Something interesting that I learned in my internship is that there are multiple ways we can identify white nose syndrome in bats. We can DNA test there guano to see if they carry the disease. We can also see the disease under a UV light because it glows a different color than normal wing damage.
With this information, we believe the movement of white nose syndrome happens when bats mate in the early fall.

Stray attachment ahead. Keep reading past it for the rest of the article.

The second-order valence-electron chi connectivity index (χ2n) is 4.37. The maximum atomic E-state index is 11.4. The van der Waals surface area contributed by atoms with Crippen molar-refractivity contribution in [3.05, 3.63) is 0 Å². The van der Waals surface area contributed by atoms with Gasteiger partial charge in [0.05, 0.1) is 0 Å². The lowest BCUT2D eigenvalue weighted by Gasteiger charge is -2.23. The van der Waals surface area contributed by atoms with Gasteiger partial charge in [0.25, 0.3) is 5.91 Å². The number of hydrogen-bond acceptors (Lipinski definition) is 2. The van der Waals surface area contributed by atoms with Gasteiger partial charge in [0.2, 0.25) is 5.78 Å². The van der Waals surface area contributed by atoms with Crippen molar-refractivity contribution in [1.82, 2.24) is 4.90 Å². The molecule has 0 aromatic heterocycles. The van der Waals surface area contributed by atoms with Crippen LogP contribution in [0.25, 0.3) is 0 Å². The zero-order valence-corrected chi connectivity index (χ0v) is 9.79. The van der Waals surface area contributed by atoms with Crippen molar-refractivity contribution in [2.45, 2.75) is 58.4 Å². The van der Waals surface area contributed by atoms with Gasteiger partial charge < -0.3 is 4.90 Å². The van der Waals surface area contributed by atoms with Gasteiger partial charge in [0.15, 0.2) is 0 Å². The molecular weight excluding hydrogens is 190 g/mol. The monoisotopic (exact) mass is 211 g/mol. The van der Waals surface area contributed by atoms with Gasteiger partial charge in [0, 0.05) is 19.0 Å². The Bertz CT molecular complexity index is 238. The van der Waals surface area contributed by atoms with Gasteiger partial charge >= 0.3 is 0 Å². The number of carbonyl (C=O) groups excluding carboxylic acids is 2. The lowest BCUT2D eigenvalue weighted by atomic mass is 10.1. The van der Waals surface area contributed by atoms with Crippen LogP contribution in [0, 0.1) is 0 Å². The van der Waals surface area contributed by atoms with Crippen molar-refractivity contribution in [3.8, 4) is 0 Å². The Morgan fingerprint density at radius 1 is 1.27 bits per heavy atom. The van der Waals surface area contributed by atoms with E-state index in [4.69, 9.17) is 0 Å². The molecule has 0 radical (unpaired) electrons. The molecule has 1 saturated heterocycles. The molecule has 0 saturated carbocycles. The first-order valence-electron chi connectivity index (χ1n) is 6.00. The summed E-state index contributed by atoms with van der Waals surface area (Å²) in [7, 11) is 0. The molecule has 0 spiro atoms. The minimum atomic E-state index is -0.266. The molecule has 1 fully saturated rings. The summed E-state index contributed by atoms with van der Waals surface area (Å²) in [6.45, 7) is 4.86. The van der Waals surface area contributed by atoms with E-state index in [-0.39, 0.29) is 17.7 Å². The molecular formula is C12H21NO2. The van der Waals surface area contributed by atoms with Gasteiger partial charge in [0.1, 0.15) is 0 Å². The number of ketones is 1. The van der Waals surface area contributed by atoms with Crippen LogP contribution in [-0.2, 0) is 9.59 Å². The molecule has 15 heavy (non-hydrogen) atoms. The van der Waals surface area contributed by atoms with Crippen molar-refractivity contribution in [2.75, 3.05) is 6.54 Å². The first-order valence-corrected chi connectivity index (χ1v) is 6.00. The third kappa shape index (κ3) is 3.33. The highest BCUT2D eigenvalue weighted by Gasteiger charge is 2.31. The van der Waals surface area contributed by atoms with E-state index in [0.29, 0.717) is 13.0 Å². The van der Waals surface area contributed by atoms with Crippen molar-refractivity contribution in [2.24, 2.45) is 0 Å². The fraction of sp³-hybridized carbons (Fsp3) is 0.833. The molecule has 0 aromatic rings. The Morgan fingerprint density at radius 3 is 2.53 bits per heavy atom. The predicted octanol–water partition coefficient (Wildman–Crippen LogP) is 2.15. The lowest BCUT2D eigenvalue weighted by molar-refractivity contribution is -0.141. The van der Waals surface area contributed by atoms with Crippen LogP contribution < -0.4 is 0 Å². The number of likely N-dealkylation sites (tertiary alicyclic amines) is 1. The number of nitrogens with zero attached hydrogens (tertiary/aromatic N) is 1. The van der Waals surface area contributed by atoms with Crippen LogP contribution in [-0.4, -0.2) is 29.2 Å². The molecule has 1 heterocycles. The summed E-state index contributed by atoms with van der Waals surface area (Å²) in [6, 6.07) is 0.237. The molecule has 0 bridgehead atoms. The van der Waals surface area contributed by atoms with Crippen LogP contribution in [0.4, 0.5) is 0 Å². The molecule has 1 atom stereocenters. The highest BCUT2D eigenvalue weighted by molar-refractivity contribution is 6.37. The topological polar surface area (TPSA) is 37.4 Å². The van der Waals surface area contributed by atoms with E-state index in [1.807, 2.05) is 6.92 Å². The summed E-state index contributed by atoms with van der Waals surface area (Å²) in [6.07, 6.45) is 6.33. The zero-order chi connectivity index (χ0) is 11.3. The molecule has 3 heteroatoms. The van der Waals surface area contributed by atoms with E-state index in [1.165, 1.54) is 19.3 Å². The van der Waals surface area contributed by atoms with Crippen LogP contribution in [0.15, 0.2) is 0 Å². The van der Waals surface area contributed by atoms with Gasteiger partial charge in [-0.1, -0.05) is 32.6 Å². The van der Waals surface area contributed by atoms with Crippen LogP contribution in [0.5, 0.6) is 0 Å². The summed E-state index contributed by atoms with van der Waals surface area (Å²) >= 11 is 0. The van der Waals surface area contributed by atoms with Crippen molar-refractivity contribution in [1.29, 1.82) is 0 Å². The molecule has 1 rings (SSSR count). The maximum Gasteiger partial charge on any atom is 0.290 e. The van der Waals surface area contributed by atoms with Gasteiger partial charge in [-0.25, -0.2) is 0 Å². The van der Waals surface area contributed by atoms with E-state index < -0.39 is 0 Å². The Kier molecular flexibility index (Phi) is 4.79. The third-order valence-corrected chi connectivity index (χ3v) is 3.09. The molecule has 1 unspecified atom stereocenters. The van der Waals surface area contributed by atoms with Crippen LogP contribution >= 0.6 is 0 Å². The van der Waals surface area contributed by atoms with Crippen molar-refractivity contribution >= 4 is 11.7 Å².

When mating occurs, a high number of bats all come together and return to their original colony. They then split males going to higher elevation while females goes to lower elevation for the winter to hibernate. This is where the WNS began to grow on the bats because of the cold environment of the cave or snags they are living in. However, there are other areas where WNS can spread from bat to bat.